In some areas of central and southern Italy, it was common to give knives as an engagement or wedding gift, the knife's role being to seal the bond of love. There was a strong identification between men and knives: the lover who gave his woman such a gift was symbolically offering himself, while such a gift given to a man could be interpreted as a virile exhortation to manliness.
Some examples of this historic knife also provided protection against the evil eye by presenting the distinctive 'nut eyes' on the handle, while the blades were traditionally engraved with decorative and symbolic elements.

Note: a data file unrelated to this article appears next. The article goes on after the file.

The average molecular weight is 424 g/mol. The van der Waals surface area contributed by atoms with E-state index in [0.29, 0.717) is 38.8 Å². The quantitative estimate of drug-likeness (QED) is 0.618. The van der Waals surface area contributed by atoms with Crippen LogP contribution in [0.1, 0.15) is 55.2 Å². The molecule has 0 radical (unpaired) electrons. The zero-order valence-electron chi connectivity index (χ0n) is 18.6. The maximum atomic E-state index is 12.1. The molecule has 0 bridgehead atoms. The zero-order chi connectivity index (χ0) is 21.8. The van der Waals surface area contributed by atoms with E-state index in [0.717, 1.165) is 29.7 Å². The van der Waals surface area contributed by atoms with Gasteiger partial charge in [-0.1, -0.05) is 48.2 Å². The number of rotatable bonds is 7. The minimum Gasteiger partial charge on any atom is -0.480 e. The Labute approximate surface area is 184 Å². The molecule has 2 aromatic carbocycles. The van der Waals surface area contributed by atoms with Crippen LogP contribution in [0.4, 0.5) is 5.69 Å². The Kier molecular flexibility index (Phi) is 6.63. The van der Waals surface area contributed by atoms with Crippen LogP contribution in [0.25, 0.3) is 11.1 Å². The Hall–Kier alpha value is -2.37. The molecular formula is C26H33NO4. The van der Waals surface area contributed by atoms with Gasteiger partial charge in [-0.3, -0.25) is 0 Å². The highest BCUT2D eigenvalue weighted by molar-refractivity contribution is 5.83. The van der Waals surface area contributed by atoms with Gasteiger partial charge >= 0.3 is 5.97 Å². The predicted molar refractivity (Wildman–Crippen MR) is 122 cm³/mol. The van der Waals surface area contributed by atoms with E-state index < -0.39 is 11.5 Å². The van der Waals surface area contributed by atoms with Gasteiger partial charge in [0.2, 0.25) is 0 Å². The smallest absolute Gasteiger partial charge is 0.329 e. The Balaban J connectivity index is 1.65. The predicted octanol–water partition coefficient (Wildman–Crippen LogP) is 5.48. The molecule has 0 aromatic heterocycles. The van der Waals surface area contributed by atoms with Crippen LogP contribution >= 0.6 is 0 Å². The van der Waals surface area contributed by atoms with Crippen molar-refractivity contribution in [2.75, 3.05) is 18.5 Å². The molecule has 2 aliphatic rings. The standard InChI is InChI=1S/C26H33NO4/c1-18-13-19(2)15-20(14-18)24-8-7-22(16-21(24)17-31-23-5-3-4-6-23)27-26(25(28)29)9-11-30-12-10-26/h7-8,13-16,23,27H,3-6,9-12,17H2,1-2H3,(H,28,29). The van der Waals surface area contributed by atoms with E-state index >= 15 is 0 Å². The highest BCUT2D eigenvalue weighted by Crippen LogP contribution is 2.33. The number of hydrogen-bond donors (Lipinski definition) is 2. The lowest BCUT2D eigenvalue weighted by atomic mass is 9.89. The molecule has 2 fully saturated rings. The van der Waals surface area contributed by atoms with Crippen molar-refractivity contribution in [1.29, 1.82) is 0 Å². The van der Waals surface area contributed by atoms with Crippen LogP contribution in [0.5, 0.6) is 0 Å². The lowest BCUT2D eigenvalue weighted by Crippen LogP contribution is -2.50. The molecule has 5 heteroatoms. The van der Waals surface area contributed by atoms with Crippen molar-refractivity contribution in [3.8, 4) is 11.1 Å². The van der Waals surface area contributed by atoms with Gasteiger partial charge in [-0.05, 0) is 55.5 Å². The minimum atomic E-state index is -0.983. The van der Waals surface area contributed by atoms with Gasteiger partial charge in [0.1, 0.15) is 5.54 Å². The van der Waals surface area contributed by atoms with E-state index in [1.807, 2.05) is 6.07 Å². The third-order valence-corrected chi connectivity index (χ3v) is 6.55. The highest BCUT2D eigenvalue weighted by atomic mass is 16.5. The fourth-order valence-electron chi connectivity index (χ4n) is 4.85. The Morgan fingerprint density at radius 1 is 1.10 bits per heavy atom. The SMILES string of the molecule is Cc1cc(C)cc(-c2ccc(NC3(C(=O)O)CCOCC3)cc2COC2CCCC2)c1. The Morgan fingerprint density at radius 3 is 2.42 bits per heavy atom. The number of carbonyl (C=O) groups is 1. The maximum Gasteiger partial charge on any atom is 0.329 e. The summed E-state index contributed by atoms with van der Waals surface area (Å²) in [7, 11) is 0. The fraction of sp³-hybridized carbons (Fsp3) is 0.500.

Love knives were also indicative of a family's social standing: less well-off married couples, unable to afford very elaborate knives, would seal their love with simpler, less elaborate and less expensive objects, but still identical in value and meaning.
Its main features are:
- 16 cm long open
- A brushed c70 steel blade
- Handle, made of fine light ox horn or deer antler, with beautiful entirely hand-worked inlaid decorations